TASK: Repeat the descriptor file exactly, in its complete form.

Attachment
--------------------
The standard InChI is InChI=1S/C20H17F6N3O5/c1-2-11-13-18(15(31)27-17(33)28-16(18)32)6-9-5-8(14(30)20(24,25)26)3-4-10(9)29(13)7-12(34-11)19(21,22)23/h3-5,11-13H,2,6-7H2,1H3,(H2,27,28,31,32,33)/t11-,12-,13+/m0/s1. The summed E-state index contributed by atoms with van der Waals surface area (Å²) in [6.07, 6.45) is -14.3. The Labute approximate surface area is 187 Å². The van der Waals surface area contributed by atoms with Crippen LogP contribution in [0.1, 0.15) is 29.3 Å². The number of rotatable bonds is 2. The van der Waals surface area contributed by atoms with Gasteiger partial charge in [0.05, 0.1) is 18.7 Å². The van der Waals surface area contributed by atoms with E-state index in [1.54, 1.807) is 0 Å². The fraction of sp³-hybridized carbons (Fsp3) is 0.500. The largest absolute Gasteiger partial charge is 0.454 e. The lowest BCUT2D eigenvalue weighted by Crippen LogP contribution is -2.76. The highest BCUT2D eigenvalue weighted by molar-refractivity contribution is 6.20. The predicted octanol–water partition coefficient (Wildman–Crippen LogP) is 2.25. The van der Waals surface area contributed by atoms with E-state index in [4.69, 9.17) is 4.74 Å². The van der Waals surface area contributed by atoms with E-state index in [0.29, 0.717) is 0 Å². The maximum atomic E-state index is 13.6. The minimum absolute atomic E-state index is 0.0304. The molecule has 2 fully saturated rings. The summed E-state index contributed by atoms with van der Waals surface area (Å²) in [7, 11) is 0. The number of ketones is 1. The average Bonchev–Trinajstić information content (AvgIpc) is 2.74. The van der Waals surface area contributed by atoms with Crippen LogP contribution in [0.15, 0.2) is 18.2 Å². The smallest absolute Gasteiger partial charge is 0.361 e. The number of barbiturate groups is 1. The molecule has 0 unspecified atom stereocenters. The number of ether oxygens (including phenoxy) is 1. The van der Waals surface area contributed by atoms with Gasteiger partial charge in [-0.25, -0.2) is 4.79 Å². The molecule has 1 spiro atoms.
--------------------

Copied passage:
The standard InChI is InChI=1S/C20H17F6N3O5/c1-2-11-13-18(15(31)27-17(33)28-16(18)32)6-9-5-8(14(30)20(24,25)26)3-4-10(9)29(13)7-12(34-11)19(21,22)23/h3-5,11-13H,2,6-7H2,1H3,(H2,27,28,31,32,33)/t11-,12-,13+/m0/s1. The summed E-state index contributed by atoms with van der Waals surface area (Å²) in [6.07, 6.45) is -14.3. The Labute approximate surface area is 187 Å². The van der Waals surface area contributed by atoms with Crippen LogP contribution in [0.1, 0.15) is 29.3 Å². The number of rotatable bonds is 2. The van der Waals surface area contributed by atoms with Gasteiger partial charge in [0.05, 0.1) is 18.7 Å². The van der Waals surface area contributed by atoms with E-state index in [1.54, 1.807) is 0 Å². The fraction of sp³-hybridized carbons (Fsp3) is 0.500. The largest absolute Gasteiger partial charge is 0.454 e. The lowest BCUT2D eigenvalue weighted by Crippen LogP contribution is -2.76. The highest BCUT2D eigenvalue weighted by molar-refractivity contribution is 6.20. The predicted octanol–water partition coefficient (Wildman–Crippen LogP) is 2.25. The van der Waals surface area contributed by atoms with E-state index in [4.69, 9.17) is 4.74 Å². The van der Waals surface area contributed by atoms with E-state index in [0.29, 0.717) is 0 Å². The maximum atomic E-state index is 13.6. The minimum absolute atomic E-state index is 0.0304. The molecule has 2 fully saturated rings. The summed E-state index contributed by atoms with van der Waals surface area (Å²) in [7, 11) is 0. The number of ketones is 1. The average Bonchev–Trinajstić information content (AvgIpc) is 2.74. The van der Waals surface area contributed by atoms with Crippen LogP contribution in [0.15, 0.2) is 18.2 Å². The smallest absolute Gasteiger partial charge is 0.361 e. The number of barbiturate groups is 1. The molecule has 0 unspecified atom stereocenters. The number of ether oxygens (including phenoxy) is 1. The van der Waals surface area contributed by atoms with Gasteiger partial charge in [-0.25, -0.2) is 4.79 Å². The molecule has 1 spiro atoms.